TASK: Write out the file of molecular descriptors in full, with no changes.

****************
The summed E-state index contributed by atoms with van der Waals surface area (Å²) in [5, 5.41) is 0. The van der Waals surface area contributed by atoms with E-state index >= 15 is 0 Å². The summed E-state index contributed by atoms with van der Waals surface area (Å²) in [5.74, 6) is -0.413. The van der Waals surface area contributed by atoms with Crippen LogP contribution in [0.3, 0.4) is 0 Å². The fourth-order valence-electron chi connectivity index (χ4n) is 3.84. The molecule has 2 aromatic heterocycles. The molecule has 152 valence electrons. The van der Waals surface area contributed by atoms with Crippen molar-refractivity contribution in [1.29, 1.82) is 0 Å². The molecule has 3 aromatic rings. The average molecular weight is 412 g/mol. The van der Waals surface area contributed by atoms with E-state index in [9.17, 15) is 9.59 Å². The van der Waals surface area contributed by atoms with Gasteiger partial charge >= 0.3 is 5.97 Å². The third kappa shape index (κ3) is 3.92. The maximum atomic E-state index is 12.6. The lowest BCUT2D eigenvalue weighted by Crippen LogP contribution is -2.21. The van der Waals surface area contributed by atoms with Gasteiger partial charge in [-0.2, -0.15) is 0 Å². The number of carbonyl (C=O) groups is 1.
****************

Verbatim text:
The summed E-state index contributed by atoms with van der Waals surface area (Å²) in [5, 5.41) is 0. The van der Waals surface area contributed by atoms with E-state index >= 15 is 0 Å². The summed E-state index contributed by atoms with van der Waals surface area (Å²) in [5.74, 6) is -0.413. The van der Waals surface area contributed by atoms with Crippen LogP contribution in [0.3, 0.4) is 0 Å². The fourth-order valence-electron chi connectivity index (χ4n) is 3.84. The molecule has 2 aromatic heterocycles. The molecule has 152 valence electrons. The van der Waals surface area contributed by atoms with Crippen molar-refractivity contribution in [1.29, 1.82) is 0 Å². The molecule has 3 aromatic rings. The average molecular weight is 412 g/mol. The van der Waals surface area contributed by atoms with E-state index in [9.17, 15) is 9.59 Å². The van der Waals surface area contributed by atoms with Gasteiger partial charge >= 0.3 is 5.97 Å². The third kappa shape index (κ3) is 3.92. The maximum atomic E-state index is 12.6. The lowest BCUT2D eigenvalue weighted by Crippen LogP contribution is -2.21. The van der Waals surface area contributed by atoms with Gasteiger partial charge in [-0.2, -0.15) is 0 Å². The number of carbonyl (C=O) groups is 1.